When I was a kid, I loved getting dirty. Much to the dismay of my parents, most of my summer days were spent rolling around in sand piles and digging in the mud around my house. Although I feel bad that my family had to deal with a smelly kid for three months out of the year, I don’t really regret it. In fact, the only thing that I do regret is that I can’t go and play in the dirt anymore unless I answer those recruitment emails the Army keeps sending me.
This is where SnowRunner comes in. As the third game in the weirdly long-running Spintires franchise, you play as a truck driver who also doesn’t like to stay clean. Instead, the nameless man that you take control of has decided to make his money driving the muddy roads of desolate locales all across the Northern Hemisphere.
From the start, the premise of SnowRunner is a lot more intriguing than that of other driving simulators. Unlike in those games, the challenge here doesn’t come from staying awake or using your turn signal, but instead it’s all about navigating the hazards that you’ll encounter while driving. Be it roads that are worse-paved than those in Central Africa, mud that runs up to the chassis of your truck or streams that flow in between two barely existent bits of pavement, you need to get around all of these dangers to complete your objectives.
These things all may seem simple, but in reality these challenges make SnowRunner feel less like a simulator and more like a puzzle game. Every peril that you come across has a specific way to get through it. You get through mud by winching your truck to trees and lowering the gear of your engine. To get around streams, the solution is to drive as fast as you can without stopping. In order to deal with ice, you need to drive slowly and steadily. It can take up to twenty minutes to get across any one of these, but once you succeed, it feels like you finally figured out how to use the Portal Gun.
This is good, too, because it helps make the simulation bits of the game feel a lot less repetitive. Although the game may feel like a puzzler, at its core, SnowRunner is still a truck game. Every job you take on involves choosing which of the fifty or so purchasable trucks you need to bring, attaching the proper modifications from a selection of thirty per vehicle, then driving to a location to pick up an item. Once you have the item on your trailer, then you drive to another place to drop it off. Occasionally there may be additional challenges added to your mission, like a time limit or a need to avoid damaging your vehicle, but these are few and far between.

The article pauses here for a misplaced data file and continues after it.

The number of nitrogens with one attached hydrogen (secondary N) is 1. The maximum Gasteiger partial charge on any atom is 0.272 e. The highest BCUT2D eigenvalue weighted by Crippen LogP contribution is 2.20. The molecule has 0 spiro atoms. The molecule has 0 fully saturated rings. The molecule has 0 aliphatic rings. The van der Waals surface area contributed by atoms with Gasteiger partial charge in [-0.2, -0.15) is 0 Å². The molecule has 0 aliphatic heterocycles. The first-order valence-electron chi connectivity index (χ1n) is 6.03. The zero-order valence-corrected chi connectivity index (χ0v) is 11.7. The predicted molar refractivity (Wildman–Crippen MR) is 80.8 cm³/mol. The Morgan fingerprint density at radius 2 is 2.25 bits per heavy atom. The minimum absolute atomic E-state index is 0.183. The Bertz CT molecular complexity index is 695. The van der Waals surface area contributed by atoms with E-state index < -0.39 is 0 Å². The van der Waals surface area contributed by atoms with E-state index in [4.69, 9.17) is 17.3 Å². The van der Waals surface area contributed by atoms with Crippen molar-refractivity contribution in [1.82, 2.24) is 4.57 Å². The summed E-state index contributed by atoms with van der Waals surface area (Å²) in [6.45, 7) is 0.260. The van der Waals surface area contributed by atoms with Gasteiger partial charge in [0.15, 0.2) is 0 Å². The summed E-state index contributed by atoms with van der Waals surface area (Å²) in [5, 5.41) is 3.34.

In addition to this, the only other thing you can do is to explore the world in a scout car. There are eleven maps in SnowRunner for you to traverse and each has a number of Far Cry-esque things for you to do. There are watch towers that reveal the map, trucks that need to be pulled out of the mud and roadblocks that need to be repaired. Although these tasks allow you to do more of the game’s excellent off-roading, they almost always feel like busywork. You need to complete most of these as soon as you get to a new area if you want to be able to do the main missions effectively, so they end up serving as little more than a box to check before you can start to actually play the game.
These tasks are made worse because they slow down the game’s already sedated progression. For each task that you complete, you’re granted some experience and money that you can then use to buy new trucks and equipment. This is par for the course in almost any game, but the problem is that here it takes forever to unlock anything. In the early game, you’re given fewer than 5,000 credits per mission, and because new trucks cost at least 60,000 credits, you’re forced to use the terrible beginner vehicle for hours before being able to buy anything new. This does get better the further you get into the game, but it’s such an obvious problem that it dampens the overall experience.
The other obvious problem with the game is how empty the world feels. The game takes place in Alaska, Northern Michigan and Eastern Russia, so it does make sense that there aren’t many other people around. What makes this a problem, however, is that there are no other people at all. You spend the entire game trucking in between outposts and towns, but there’s not a soul in these anywhere. You accept jobs from computers, your truck is magically loaded up and then you drop off your trailer at job sites where invisible elves take it before you return with your next load. It makes the world feel like Death Stranding but without any of the charm.
Fortunately, these problems are somewhat offset by a few convenience features included in the game. Gas and repairs are both free, you can recover your crashed vehicles with the tap of a button and vehicles can be sold for the same price they’re bought at. All of these things may seem minor, but they’re important to note because they help alleviate some of the annoyances of the game’s slow pace and they make the trial-and-error gameplay a bit less frustrating.
Taken as a whole, then, SnowRunner is a solid enough game with some obvious flaws that should’ve been caught in QA. There’s a wealth of content for you to experience and the actual gameplay is surprisingly engaging. But in between getting stuck in the mud, there’s nothing else to do but check boxes and wander an empty world.
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